It is worth mentioning that in both the French and British cases, coming out of these elections they have to face the harsh realities of the market, economics, and an electorate that is increasingly angry and less enthusiastic about showing up to the polls.

Again, this wasn’t about left or right but establishment and anti-establishment.

 

 

Feature Photo: Feature Photo: Wikimedia Commons – Liberty Leading the People (1830), Wikimedia Commons, 2024

DefenceReport’s Analysis and Opinion is a multi-format blog that is based on opinions, insights and dedicated research from DefRep editorial staff and writers. The analysis expressed here are the author’s own and are not necessarily reflective of any institutions or organisations which the author may be associated with. In addition, they are separate from DefRep reports, which are based on independent and objective reporting.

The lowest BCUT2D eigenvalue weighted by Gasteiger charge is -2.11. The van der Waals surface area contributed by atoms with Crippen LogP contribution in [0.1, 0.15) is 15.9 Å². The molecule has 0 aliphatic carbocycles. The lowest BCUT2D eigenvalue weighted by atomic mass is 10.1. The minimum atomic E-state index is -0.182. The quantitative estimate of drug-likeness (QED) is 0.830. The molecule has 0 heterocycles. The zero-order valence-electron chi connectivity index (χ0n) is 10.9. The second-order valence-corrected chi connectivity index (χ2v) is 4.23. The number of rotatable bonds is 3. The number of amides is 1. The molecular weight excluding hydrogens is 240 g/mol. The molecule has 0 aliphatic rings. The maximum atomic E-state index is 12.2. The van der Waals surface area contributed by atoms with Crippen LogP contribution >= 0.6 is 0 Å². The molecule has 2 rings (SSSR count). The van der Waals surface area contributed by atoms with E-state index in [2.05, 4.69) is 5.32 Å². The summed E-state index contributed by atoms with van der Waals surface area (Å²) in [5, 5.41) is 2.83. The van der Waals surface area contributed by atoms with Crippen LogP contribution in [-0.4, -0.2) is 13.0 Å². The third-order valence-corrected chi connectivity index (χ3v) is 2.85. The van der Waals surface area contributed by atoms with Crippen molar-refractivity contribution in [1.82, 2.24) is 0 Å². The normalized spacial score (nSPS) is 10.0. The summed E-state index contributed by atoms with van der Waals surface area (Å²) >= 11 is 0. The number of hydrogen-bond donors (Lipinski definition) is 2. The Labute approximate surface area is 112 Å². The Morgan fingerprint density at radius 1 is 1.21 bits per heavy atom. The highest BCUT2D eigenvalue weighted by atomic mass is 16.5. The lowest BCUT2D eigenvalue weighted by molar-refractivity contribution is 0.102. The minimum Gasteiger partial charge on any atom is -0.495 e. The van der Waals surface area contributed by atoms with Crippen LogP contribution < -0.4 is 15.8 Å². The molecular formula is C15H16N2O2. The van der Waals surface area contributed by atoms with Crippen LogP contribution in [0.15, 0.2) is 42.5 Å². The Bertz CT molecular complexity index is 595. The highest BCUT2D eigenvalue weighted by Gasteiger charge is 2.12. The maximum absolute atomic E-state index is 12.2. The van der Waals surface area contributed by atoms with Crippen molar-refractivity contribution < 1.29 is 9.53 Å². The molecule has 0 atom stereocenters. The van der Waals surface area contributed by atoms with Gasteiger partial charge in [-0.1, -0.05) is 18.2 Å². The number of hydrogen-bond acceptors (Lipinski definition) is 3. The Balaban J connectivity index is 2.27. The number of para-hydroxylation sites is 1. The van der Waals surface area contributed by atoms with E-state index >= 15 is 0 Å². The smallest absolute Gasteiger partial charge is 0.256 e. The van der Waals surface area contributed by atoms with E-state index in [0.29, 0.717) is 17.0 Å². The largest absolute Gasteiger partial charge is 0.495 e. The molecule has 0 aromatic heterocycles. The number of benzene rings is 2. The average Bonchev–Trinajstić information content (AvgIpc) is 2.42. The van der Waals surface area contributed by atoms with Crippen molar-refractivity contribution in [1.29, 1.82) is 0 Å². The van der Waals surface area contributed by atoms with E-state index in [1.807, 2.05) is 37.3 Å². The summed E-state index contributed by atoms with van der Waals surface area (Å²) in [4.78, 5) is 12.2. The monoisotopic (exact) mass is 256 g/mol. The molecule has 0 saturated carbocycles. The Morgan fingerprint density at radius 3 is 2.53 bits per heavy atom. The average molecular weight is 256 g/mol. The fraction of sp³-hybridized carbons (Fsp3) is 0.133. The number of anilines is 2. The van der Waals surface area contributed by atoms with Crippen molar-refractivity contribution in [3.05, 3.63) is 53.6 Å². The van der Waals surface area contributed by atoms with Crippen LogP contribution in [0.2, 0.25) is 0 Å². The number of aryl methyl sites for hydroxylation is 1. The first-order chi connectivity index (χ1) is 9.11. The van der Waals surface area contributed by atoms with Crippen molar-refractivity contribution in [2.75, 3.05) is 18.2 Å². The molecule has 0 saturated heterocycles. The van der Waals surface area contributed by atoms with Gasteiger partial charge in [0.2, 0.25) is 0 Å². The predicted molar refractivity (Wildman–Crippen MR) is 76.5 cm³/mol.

By Chris Murray

Chris is the Assistant Editor at DefenceReport and Senior Analyst. He holds a PhD is Defence Studies from King’s College London, an MA in War Studies from the Royal Military College of Canada, as well as both an Ba in Anthropology and an HBa in History from Lakehead University. He specialises in irregular conflicts, guerrilla insurgencies, and asymmetrical warfare. His areas of focus include the Caucasus, and Eastern Europe, but are primarily aimed at the Balkans. Chris is an Associate Member of the of The Corbett Centre for Maritime Policy Studies at King's College London, a Member of the Second World War Research Group at King’s College London, as well as an Associate of King’s College London. Chris has formally served as a defence and foreign policy advisor in the Canadian House of Commons to the office of a Member of Parliament. [email protected]